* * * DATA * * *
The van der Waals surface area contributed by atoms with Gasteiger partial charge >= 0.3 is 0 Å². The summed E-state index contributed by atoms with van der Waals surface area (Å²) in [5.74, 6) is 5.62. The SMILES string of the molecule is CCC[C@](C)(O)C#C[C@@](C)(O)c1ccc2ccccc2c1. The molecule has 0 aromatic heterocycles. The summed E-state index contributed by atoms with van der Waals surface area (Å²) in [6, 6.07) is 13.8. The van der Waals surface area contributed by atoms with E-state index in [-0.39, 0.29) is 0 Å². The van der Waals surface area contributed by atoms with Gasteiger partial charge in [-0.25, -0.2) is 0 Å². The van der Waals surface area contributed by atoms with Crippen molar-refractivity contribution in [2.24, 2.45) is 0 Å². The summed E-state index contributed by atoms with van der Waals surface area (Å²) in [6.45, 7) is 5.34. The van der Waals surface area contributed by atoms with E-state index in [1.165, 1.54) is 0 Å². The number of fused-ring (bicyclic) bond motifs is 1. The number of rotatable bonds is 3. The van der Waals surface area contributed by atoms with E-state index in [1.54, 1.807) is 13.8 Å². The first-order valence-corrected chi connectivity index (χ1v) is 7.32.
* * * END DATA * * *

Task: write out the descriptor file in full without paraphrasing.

The van der Waals surface area contributed by atoms with Gasteiger partial charge >= 0.3 is 0 Å². The summed E-state index contributed by atoms with van der Waals surface area (Å²) in [5.74, 6) is 5.62. The SMILES string of the molecule is CCC[C@](C)(O)C#C[C@@](C)(O)c1ccc2ccccc2c1. The molecule has 0 aromatic heterocycles. The summed E-state index contributed by atoms with van der Waals surface area (Å²) in [6, 6.07) is 13.8. The van der Waals surface area contributed by atoms with E-state index in [-0.39, 0.29) is 0 Å². The van der Waals surface area contributed by atoms with Gasteiger partial charge in [-0.25, -0.2) is 0 Å². The van der Waals surface area contributed by atoms with Crippen molar-refractivity contribution in [2.24, 2.45) is 0 Å². The summed E-state index contributed by atoms with van der Waals surface area (Å²) in [6.45, 7) is 5.34. The van der Waals surface area contributed by atoms with E-state index in [1.165, 1.54) is 0 Å². The number of fused-ring (bicyclic) bond motifs is 1. The number of rotatable bonds is 3. The van der Waals surface area contributed by atoms with E-state index in [1.54, 1.807) is 13.8 Å². The first-order valence-corrected chi connectivity index (χ1v) is 7.32.